Novella Review: Nothing But Blackened Teeth by Cassandra Khaw
I received a review copy from the publisher. This does not affect the contents of my review and all opinions are my own.
Mogsy’s Rating: 3 of 5 stars
Series: Stand Alone
Publisher: Tor.com (October 19, 2021)
Length: 128 pages
The cover to Cassandra Khaw’s Nothing But Blackened Teeth is really something else. I mean, I kind of hate it but I also really love it, if that makes sense. It’s definitely one of the most disturbing covers I’ve ever seen, such a nightmare-inducing sight that I can barely even stand to be in the same room as the book most nights. And yet, as a lover of scary stories, how could I resist the temptation? Not possible, of course.
So, steeling myself, I dove into this dark and broody tale following a group of childhood friends as they travel to a Haian-era mansion in Japan to celebrate a union between two of their own. For Nadia, having her wedding at a haunted house has been a forever dream of hers, one that her likewise adventurous husband-to-be Faiz was happy to make come true. They’ve invited their three friends Cat, Lin, and Philip to come along, though in truth, things aren’t really all that friendly between the five of them, as they’ve all dated each other at some point, resulting in a history full of hurt feelings and bitter grudges.
The story is actually told from Cat’s point of view, and her animosity towards the bride is immediately made apparent, since she never got over the fact Nadia once stole Phillip from her, back when the two of them dated. It is later revealed that the feeling is mutual, as Faiz also used to date Cat, something that still very much bothers Nadia to this day. However, all this pent-up hate and frustration turns out to be no match for the negative energies of the house where, according to a famous legend, was where a young bride had herself buried alive after her fiancé was killed on the way to their wedding. Notoriously unhinged, her restless spirit, a ohaguro-bettari, is said to be still haunting the halls, waiting for the ghost of her lost love, while demanding sacrifice from innocents and visitors who dare enter her domain.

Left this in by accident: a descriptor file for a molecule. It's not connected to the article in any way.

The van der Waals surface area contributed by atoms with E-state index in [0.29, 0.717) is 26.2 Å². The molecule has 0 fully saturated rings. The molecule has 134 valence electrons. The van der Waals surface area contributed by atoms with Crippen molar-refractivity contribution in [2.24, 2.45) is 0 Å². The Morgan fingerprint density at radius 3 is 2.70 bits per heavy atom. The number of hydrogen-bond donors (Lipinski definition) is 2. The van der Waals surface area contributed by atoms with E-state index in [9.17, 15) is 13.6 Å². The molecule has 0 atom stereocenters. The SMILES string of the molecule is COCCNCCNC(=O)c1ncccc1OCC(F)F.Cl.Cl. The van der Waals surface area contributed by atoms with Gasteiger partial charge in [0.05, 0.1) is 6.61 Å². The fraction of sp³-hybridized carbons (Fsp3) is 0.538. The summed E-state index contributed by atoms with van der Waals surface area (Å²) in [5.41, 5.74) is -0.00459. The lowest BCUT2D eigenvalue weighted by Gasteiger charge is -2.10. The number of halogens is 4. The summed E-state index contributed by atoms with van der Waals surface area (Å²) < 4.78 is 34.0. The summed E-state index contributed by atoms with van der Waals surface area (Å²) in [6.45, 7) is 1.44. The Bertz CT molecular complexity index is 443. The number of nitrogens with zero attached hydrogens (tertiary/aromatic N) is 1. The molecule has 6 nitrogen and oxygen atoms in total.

At 128 pages, Nothing But Blackened Teeth was a short read, and at the end of the day, I suppose a novella is the perfect format to tell this kind of story. By that, I mean it’s not complicated. Much of the book is given to the endless drama between this group of frenemies, and ultimately, the collective weight of their emotional baggage pretty much cripples any kind of meaningful character development. Essentially then, all you have left is the horror plot that matters, and it’s one that’s pretty straightforward.
Here’s what I enjoyed: I’ve always had a fondness for Japanese mythology, especially the huge body of legends and folktales surrounding yōkai or supernatural creatures that include monsters, spirits, and ghosts. Didn’t really take me long to realize that this book wasn’t scary at all (it was a bit too over-the-top for that), but that was fine because it had the creep-factor and the atmosphere, both thanks to the wonderful way the author built up the mansion’s disturbing details and history.
As for the rest, I confess my feelings are somewhat mixed. This being my first book by Cassandra Khaw, I’m unfamiliar with her writing style so I’m not sure if the prose here is how she usually writes or just an affectation which she adopted for this story only. While at times her descriptions felt overly embellished, dialogue is another matter, coming across as shallow and simple. The words “soap opera script” came to mind, given the kind of fickle characters we’re dealing with. As you can imagine, taken together, the two clashing forms made for a jarring experience.
I also don’t think you’re really meant to like any of the characters, but it was very bizarre how this aspect was handled. Clearly a lot of effort was put into trying to make them sympathetic, because otherwise there wouldn’t have been so many words invested into everyone’s backstories which included a long list of their relationship problems, insecurities and hang-ups. If this was meant to humanize them though, or make them more relatable or pitiable even, it completely backfired on me, as I didn’t even make it halfway before I was ready for the ohaguro-bettari to tear them all to pieces. In that sense, I guess, the book scores another win, because everything goes to hell in the ending, but in a good way where the blood and guts are literally flying.
Still, bottom line, I can’t say that I was overly moved by this novella, though it had its moments of creeping dread and genuine spookiness. However, I can also say that it was the perfect length, and despite my issues with the prose or the thoroughly unsympathetic characters, the entertainment value was enough that I’m honestly not sorry I read this. Nothing But Blackened Teeth might not be anything too special, but as someone who enjoys horror stories with a cultural and mythological bent, it was a fun way to spend a couple hours in the afternoon as we head into the Halloween season.